The Government today stated that any law enforcement actions taken by the law enforcement agencies are based on evidence, strictly according to the law and for the acts of the people concerned, and have absolutely nothing to do with their profession or religion. It made the statement in response to media enquiries about five trustees of the 612 Humanitarian Relief Fund arrested by Police's National Security Department. The Government said that no one is above the law, nor can anyone break the law without bearing responsibilities. No one enjoys privileges and if there is evidence that anyone has violated the law, he or she must face justice regardless of his or her status or background. Police investigations revealed that the arrested people are alleged to have begged foreign countries or external institutions to impose sanctions against Hong Kong, and are suspected of committing the offence of conspiracy to collude with a foreign country or with external elements to endanger national security, in contravention of Article 29 of the National Security Law. The Government pointed out that acts and activities that endanger national security may have very serious consequences, and actions must be taken to prevent and suppress such acts and activities, to ensure that individuals endangering national security will face legal consequences. The Government stressed that the fundamental rights and freedoms of Hong Kong residents are guaranteed under the Basic Law. Article 4 of the National Security Law also clearly stipulates that human rights shall be respected and protected in safeguarding national security in Hong Kong; the rights and freedoms that Hong Kong residents enjoy under the Basic Law and the provisions of the International Covenant on Civil & Political Rights and the International Covenant on Economic, Social & Cultural Rights as applied to Hong Kong shall be protected in accordance with the law. The Government added it will continue to guard against any acts and activities endangering national security. Law enforcement departments will handle all people impartially in accordance with the law, regardless of their background.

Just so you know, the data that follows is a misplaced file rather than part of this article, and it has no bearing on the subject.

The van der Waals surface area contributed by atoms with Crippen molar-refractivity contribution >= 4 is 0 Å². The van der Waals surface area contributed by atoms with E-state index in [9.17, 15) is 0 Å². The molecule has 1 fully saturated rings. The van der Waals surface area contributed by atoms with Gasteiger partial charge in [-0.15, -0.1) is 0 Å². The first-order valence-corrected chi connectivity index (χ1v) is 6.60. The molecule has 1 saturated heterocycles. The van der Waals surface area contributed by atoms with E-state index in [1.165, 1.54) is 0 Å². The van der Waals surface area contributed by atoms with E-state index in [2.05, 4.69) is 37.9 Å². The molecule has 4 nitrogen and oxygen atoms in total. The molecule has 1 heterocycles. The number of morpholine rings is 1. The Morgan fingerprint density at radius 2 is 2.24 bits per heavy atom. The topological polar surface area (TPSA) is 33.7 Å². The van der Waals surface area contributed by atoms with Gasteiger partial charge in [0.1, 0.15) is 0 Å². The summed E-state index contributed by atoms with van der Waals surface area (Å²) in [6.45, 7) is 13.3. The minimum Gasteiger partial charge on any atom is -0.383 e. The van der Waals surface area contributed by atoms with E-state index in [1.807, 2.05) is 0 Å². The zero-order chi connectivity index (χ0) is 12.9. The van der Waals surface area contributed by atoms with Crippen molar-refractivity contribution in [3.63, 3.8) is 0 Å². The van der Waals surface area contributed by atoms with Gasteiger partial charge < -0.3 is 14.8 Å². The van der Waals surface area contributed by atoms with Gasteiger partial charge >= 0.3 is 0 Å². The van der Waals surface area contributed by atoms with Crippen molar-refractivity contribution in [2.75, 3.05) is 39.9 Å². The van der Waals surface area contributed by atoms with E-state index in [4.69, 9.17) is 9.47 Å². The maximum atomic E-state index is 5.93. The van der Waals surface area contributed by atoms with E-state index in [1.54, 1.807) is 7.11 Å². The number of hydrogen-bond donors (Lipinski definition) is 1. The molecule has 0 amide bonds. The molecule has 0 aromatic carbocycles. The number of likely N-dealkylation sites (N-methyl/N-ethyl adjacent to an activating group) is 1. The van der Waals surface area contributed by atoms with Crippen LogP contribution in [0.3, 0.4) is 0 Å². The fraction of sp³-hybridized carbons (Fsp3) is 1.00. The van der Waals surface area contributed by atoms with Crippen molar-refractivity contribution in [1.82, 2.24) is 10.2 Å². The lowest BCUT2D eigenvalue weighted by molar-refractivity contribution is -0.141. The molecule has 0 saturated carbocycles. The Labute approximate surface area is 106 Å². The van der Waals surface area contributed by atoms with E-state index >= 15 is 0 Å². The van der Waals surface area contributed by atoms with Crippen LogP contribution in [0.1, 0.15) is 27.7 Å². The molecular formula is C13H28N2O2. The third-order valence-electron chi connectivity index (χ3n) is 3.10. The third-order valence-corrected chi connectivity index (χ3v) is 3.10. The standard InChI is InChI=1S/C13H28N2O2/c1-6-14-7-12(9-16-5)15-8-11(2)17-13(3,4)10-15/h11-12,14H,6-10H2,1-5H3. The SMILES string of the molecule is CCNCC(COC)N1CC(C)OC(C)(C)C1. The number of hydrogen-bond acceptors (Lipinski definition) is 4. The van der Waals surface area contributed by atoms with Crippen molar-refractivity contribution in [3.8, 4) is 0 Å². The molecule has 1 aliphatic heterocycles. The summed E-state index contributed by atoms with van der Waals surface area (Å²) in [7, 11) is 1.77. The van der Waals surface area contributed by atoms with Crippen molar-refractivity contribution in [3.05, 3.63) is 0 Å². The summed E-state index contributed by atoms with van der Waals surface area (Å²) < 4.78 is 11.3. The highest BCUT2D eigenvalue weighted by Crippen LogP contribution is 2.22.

Secretary for Justice Teresa Cheng today spoke to lawyers on Hong Kong’s opportunities as an international and legal dispute resolution centre under the National 14th Five-Year Plan at a webinar. At the event attended by about 200 in-house counsel and lawyers in private practice, Ms Cheng pointed out that the 14th Five-Year Plan and the Outline Development Plan for the Guangdong-Hong Kong-Macao Greater Bay Area confirms the national policy to support Hong Kong to establish itself as the centre for international legal and dispute resolution services in the Asia-Pacific region. In this regard, measures rolled out by the Department of Justice, including the mutual recognition of and assistance to bankruptcy proceedings, matrimonial and family arrangements, and the soon-to-be enforced reciprocal recognition and enforcement of judgments in civil and commercial matters, provide a broad coverage of mutual legal assistance in civil and commercial matters between Hong Kong and the Mainland, facilitating the city’s integration into the country’s overall development. In the area of arbitration, she highlighted that following the signing of the interim measures arrangement with the Mainland, parties to arbitral proceedings seated in Hong Kong and administered by the six eligible arbitral institutions can now apply directly to the Mainland courts for interim measures. Besides, with the Outcome Related Fee Structures for Arbitration which will soon be in place, she is confident that the increasing client demand for pricing and fee flexibility will be met, hence reinforcing Hong Kong’s status as a leading arbitration centre. She also noted that the Regulations of the Qianhai Shenzhen-Hong Kong Modern Service Industry Co-operation Zone of the Shenzhen Special Economic Zone, as well as the Opinions of the Supreme People’s Court on Providing Judicial Guarantee for the Building of Pilot Free Trade Zones demonstrate the feasibility for wholly owned Hong Kong enterprises to adopt Hong Kong law and choose for arbitration to be seated in Hong Kong. The department is now seeking a further liberalisation initiative for these enterprises with relevant Mainland authorities and striving to better implement such measures. On the support for online dispute resolution and lawtech, Ms Cheng announced that the eBRAM International Online Dispute Resolution Centre has been listed as one of the providers for the APEC Collaborative Framework for Online Dispute Resolution of Cross-Border Business-to-Business Disputes. Furthermore, the Hong Kong Legal Cloud has been launched to enable the provision of safe, secure and affordable data storage services for the local legal and dispute resolution sectors. In closing, Ms Cheng encouraged the legal practitioners to take part in the Second GBA Legal Professional Examination to seize the opportunities brought about by national policies, and advised them to capitalise on their strengths and complement national development.